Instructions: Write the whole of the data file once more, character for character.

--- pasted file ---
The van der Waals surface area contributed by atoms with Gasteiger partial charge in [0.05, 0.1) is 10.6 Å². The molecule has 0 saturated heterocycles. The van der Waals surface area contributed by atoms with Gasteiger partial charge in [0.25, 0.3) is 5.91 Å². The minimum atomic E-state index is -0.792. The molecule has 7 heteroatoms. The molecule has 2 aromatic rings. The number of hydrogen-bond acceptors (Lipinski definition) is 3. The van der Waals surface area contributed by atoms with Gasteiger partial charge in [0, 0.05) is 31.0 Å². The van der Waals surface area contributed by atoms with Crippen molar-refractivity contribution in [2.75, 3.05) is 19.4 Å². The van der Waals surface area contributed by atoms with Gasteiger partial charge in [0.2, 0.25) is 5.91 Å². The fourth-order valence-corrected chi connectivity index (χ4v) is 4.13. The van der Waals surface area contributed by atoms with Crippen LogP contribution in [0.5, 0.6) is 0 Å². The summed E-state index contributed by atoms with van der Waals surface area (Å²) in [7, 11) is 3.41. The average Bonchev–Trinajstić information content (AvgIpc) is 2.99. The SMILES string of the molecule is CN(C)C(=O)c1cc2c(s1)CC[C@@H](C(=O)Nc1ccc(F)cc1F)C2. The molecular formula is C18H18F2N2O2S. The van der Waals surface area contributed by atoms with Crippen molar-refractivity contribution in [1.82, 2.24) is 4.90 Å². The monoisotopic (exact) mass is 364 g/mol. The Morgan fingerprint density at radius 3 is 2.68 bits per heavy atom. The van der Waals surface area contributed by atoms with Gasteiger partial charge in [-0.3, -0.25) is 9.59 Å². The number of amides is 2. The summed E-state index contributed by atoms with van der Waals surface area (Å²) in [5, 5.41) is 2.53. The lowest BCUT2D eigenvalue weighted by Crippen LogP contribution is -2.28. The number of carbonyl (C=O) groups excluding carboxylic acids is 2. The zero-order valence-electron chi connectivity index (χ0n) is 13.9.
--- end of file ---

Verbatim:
The van der Waals surface area contributed by atoms with Gasteiger partial charge in [0.05, 0.1) is 10.6 Å². The molecule has 0 saturated heterocycles. The van der Waals surface area contributed by atoms with Gasteiger partial charge in [0.25, 0.3) is 5.91 Å². The minimum atomic E-state index is -0.792. The molecule has 7 heteroatoms. The molecule has 2 aromatic rings. The number of hydrogen-bond acceptors (Lipinski definition) is 3. The van der Waals surface area contributed by atoms with Gasteiger partial charge in [0, 0.05) is 31.0 Å². The van der Waals surface area contributed by atoms with Crippen molar-refractivity contribution in [2.75, 3.05) is 19.4 Å². The van der Waals surface area contributed by atoms with Gasteiger partial charge in [0.2, 0.25) is 5.91 Å². The fourth-order valence-corrected chi connectivity index (χ4v) is 4.13. The van der Waals surface area contributed by atoms with Crippen LogP contribution in [0.5, 0.6) is 0 Å². The summed E-state index contributed by atoms with van der Waals surface area (Å²) in [7, 11) is 3.41. The average Bonchev–Trinajstić information content (AvgIpc) is 2.99. The SMILES string of the molecule is CN(C)C(=O)c1cc2c(s1)CC[C@@H](C(=O)Nc1ccc(F)cc1F)C2. The molecular formula is C18H18F2N2O2S. The van der Waals surface area contributed by atoms with Crippen molar-refractivity contribution in [1.82, 2.24) is 4.90 Å². The monoisotopic (exact) mass is 364 g/mol. The Morgan fingerprint density at radius 3 is 2.68 bits per heavy atom. The van der Waals surface area contributed by atoms with Gasteiger partial charge in [-0.3, -0.25) is 9.59 Å². The number of amides is 2. The summed E-state index contributed by atoms with van der Waals surface area (Å²) in [5, 5.41) is 2.53. The lowest BCUT2D eigenvalue weighted by Crippen LogP contribution is -2.28. The number of carbonyl (C=O) groups excluding carboxylic acids is 2. The zero-order valence-electron chi connectivity index (χ0n) is 13.9.